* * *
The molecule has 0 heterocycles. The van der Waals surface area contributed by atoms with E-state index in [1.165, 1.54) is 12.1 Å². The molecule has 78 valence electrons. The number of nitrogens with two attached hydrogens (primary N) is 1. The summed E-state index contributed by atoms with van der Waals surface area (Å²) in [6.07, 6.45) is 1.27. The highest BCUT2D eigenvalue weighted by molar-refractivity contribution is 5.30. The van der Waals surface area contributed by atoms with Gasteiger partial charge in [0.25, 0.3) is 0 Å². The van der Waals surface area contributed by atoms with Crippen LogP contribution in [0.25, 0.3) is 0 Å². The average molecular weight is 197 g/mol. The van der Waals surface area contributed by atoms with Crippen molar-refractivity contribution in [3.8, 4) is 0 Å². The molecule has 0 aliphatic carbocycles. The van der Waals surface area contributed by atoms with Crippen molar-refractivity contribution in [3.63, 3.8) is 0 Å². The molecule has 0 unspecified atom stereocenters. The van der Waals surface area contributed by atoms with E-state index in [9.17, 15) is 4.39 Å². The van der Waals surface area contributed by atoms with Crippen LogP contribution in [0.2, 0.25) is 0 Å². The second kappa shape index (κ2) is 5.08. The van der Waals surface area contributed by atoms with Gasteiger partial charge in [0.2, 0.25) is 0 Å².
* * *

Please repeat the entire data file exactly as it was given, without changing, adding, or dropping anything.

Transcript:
The molecule has 0 heterocycles. The van der Waals surface area contributed by atoms with E-state index in [1.165, 1.54) is 12.1 Å². The molecule has 78 valence electrons. The number of nitrogens with two attached hydrogens (primary N) is 1. The summed E-state index contributed by atoms with van der Waals surface area (Å²) in [6.07, 6.45) is 1.27. The highest BCUT2D eigenvalue weighted by molar-refractivity contribution is 5.30. The van der Waals surface area contributed by atoms with Gasteiger partial charge in [0.25, 0.3) is 0 Å². The van der Waals surface area contributed by atoms with Crippen LogP contribution in [0.25, 0.3) is 0 Å². The average molecular weight is 197 g/mol. The van der Waals surface area contributed by atoms with Crippen molar-refractivity contribution in [3.8, 4) is 0 Å². The molecule has 0 aliphatic carbocycles. The van der Waals surface area contributed by atoms with Crippen molar-refractivity contribution in [3.63, 3.8) is 0 Å². The molecule has 0 unspecified atom stereocenters. The van der Waals surface area contributed by atoms with E-state index in [9.17, 15) is 4.39 Å². The van der Waals surface area contributed by atoms with Crippen LogP contribution in [0.2, 0.25) is 0 Å². The second kappa shape index (κ2) is 5.08. The van der Waals surface area contributed by atoms with Gasteiger partial charge in [0.2, 0.25) is 0 Å².